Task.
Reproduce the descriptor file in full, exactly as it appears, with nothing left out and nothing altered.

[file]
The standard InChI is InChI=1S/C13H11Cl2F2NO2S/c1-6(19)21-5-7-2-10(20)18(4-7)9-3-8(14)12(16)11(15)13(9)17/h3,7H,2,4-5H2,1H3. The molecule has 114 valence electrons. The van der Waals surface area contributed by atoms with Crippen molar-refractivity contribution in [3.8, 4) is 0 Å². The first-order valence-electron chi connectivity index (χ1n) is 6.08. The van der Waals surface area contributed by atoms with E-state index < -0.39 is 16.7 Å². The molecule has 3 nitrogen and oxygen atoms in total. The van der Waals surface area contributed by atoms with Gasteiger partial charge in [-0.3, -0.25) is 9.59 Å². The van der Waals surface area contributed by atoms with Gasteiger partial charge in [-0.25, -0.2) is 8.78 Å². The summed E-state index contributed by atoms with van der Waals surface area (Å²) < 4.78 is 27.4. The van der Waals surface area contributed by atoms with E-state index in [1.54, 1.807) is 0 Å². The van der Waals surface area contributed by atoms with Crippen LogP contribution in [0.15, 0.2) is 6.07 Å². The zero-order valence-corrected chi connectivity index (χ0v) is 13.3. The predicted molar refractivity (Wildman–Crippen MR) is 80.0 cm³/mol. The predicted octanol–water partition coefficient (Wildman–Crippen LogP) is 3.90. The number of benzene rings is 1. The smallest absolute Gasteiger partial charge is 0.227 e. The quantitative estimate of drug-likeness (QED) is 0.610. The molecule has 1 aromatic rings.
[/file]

The standard InChI is InChI=1S/C13H11Cl2F2NO2S/c1-6(19)21-5-7-2-10(20)18(4-7)9-3-8(14)12(16)11(15)13(9)17/h3,7H,2,4-5H2,1H3. The molecule has 114 valence electrons. The van der Waals surface area contributed by atoms with Crippen molar-refractivity contribution in [3.8, 4) is 0 Å². The first-order valence-electron chi connectivity index (χ1n) is 6.08. The van der Waals surface area contributed by atoms with E-state index < -0.39 is 16.7 Å². The molecule has 3 nitrogen and oxygen atoms in total. The van der Waals surface area contributed by atoms with Gasteiger partial charge in [-0.3, -0.25) is 9.59 Å². The van der Waals surface area contributed by atoms with Gasteiger partial charge in [-0.25, -0.2) is 8.78 Å². The summed E-state index contributed by atoms with van der Waals surface area (Å²) < 4.78 is 27.4. The van der Waals surface area contributed by atoms with E-state index in [1.54, 1.807) is 0 Å². The van der Waals surface area contributed by atoms with Crippen LogP contribution in [0.15, 0.2) is 6.07 Å². The zero-order valence-corrected chi connectivity index (χ0v) is 13.3. The predicted molar refractivity (Wildman–Crippen MR) is 80.0 cm³/mol. The predicted octanol–water partition coefficient (Wildman–Crippen LogP) is 3.90. The number of benzene rings is 1. The smallest absolute Gasteiger partial charge is 0.227 e. The quantitative estimate of drug-likeness (QED) is 0.610. The molecule has 1 aromatic rings.